All the way from sunny California, The Regrettes graced Glasgow, performing in King Tut’s Wah Wah Hut. It felt like a sort of exotic novelty, seeing them here in Scotland, such a contrast to the images of them in front of blue skies and palm trees we are so used to. Despite the sub-freezing temperatures, they sure did bring the sunshine.
For support we got the brilliant Lauran Hibberd, a rising star who played the BBC Introducing stage at Glastonbury earlier this year and has gone from strength to strength. Light-hearted and edgy with not-so-subtle lyrics brimming with dark humour, to get to see her live was the cherry on top and no one would have been a better match for The Regrettes. She could almost be a British big sister to teenaged lead singer, Lydia Night. In between songs she chatted away, riffing off the audience’s friendly heckles. She seemed so comfortable on stage it’s hard to believe that this is her first time on tour.
They make their first appearance to set up, Lydia in an enormous orange puffer jacket, and all wearing their trademark medical masks. A reminder of this tour’s theme, love sickness, an incredibly contagious epidemic. The band claims, their latest album, How do You Love? Is the only cure. Continuing this narrative, when they reappear, masks and jackets off, the sound of heartbeats and hospital noises came over the speakers. This was followed by Lydia’s voice, diagnosing us all with lovesickness. As this is also the intro to the album, we all of course knew the words by heart and belted them back at a volume not nearly as soothing as Lydia’s mock doctor voice. Then, opening with ‘California Friends’, the music began.
The first song brought such excitable energy from the crowd a girl unfortunately collapsed and the show had to be suspended for a time. The whole band were incredibly empathetic, Lydia making sure the girl had water and that we would have access to some for the rest of the show. When they returned any worries over an awkward atmosphere was quickly dispersed and they picked up where they left off, zero to sixty real quick.
Behind them ‘The Regrettes’ was emblazoned in yellow across a banner held up by heavy-duty clothes pegs. It’s partly this makeshift feeling that gives King Tut’s it’s charm, along with the rich history and reputation as well as the people that attend. I love that the audience sang along with the instrumentals so enthusiastically. No lyrics, just ‘dah dah duh duuuuh!’ And the Scotland specific ’here we effin go!’ s between songs. Watching the band, you could see there eyes glance at each other in bemusement. I think we were a good crowd.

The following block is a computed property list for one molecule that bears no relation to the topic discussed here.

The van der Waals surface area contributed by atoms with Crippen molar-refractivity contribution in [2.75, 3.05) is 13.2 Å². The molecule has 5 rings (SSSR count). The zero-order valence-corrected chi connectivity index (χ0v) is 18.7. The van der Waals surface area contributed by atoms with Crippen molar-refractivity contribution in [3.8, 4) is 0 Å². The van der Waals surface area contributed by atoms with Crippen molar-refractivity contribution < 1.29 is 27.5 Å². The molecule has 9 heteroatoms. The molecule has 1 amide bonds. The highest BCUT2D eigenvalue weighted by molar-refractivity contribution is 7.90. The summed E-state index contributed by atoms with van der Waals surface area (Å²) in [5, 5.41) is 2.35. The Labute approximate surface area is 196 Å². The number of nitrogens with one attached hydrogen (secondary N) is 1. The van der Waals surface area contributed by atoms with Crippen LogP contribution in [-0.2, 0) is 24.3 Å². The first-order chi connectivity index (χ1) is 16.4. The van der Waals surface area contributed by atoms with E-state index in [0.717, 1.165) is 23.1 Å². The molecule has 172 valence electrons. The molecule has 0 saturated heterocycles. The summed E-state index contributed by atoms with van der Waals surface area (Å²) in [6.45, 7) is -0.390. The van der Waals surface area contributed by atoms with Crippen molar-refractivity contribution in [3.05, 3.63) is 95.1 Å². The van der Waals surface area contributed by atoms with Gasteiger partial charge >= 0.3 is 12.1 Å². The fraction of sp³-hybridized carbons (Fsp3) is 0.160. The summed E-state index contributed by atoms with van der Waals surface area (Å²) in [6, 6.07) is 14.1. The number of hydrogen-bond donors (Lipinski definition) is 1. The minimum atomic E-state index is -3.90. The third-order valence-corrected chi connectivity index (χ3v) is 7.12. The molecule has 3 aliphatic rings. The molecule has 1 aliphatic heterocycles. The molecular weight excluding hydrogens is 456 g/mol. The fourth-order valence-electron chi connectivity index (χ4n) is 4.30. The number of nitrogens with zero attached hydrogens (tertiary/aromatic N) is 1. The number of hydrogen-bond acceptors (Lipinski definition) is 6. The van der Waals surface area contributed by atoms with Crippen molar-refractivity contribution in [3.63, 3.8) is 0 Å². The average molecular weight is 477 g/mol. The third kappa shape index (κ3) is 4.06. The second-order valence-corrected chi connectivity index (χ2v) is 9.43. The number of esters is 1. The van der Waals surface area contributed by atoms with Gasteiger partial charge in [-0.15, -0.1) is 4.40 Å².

There’s something dreamily American teenaged movie about this band, with their colourful clothes and quirky upbeat anthems however there is also clearly a huge amount of talent and understanding of the history of their genre, a mix between rock and pop. Lydia grew up with classic rock and punk around the house and started writing songs and playing guitar when she was only six years old. Despite still being young, she already has a solid thirteen years of experience under her belt and it shows. There’s an overall feeling of a sort of girl power grit to their music and it was an uplifting and supportive environment to be a part of while still feeling welcoming to all. The night closed on ‘Poor Boy’. A message of courage to all women who feel they don’t have a voice. Lydia instructed the all girls and non-binary people to step forward. It was probably the most wholesome mosh pit of all time.
After touring as support with Twenty-one Pilots earlier this year, the band have had a taste of the stadium arenas and it felt like a treat for us to get them back in a more intimate venue. They clearly felt more than at home on stage, springing and leaping and making each other laugh as well as us. It feels as though something huge is on the horizon for this band. Their latest album was not only a masterpiece in its own right, but came accompanied with a storyline, comic strip images for each track and extensive merchandise including first aid kits to help with the lovesickness affliction. They clearly have their eyes set on the stars and it won’t be long before they make it there. I’m not sure how much help their love sickness cures will be however, if anything they are only further spreading the epidemic. We are all very much in love with them.
Image: via Wikimedia Commons